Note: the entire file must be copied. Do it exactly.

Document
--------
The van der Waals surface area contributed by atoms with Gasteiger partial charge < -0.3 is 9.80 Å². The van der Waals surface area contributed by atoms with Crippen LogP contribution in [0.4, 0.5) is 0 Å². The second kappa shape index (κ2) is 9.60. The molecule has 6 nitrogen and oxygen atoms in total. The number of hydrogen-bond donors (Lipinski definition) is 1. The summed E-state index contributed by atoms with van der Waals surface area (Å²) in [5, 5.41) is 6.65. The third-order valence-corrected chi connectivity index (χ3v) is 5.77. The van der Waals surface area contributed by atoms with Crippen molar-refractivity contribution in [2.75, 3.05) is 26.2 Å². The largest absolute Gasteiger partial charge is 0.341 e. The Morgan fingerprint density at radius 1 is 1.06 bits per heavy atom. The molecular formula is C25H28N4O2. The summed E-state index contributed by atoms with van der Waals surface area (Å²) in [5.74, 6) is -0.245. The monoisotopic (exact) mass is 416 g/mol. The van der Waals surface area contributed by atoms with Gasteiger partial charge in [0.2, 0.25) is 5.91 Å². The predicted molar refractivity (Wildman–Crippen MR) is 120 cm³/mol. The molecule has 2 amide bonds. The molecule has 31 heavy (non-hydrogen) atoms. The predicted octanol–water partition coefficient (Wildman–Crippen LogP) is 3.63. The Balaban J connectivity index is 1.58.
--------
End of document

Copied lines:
The van der Waals surface area contributed by atoms with Gasteiger partial charge < -0.3 is 9.80 Å². The van der Waals surface area contributed by atoms with Crippen LogP contribution in [0.4, 0.5) is 0 Å². The second kappa shape index (κ2) is 9.60. The molecule has 6 nitrogen and oxygen atoms in total. The number of hydrogen-bond donors (Lipinski definition) is 1. The summed E-state index contributed by atoms with van der Waals surface area (Å²) in [5, 5.41) is 6.65. The third-order valence-corrected chi connectivity index (χ3v) is 5.77. The van der Waals surface area contributed by atoms with Crippen molar-refractivity contribution in [2.75, 3.05) is 26.2 Å². The largest absolute Gasteiger partial charge is 0.341 e. The Morgan fingerprint density at radius 1 is 1.06 bits per heavy atom. The molecular formula is C25H28N4O2. The summed E-state index contributed by atoms with van der Waals surface area (Å²) in [5.74, 6) is -0.245. The monoisotopic (exact) mass is 416 g/mol. The van der Waals surface area contributed by atoms with Gasteiger partial charge in [0.2, 0.25) is 5.91 Å². The predicted molar refractivity (Wildman–Crippen MR) is 120 cm³/mol. The molecule has 2 amide bonds. The molecule has 31 heavy (non-hydrogen) atoms. The predicted octanol–water partition coefficient (Wildman–Crippen LogP) is 3.63. The Balaban J connectivity index is 1.58.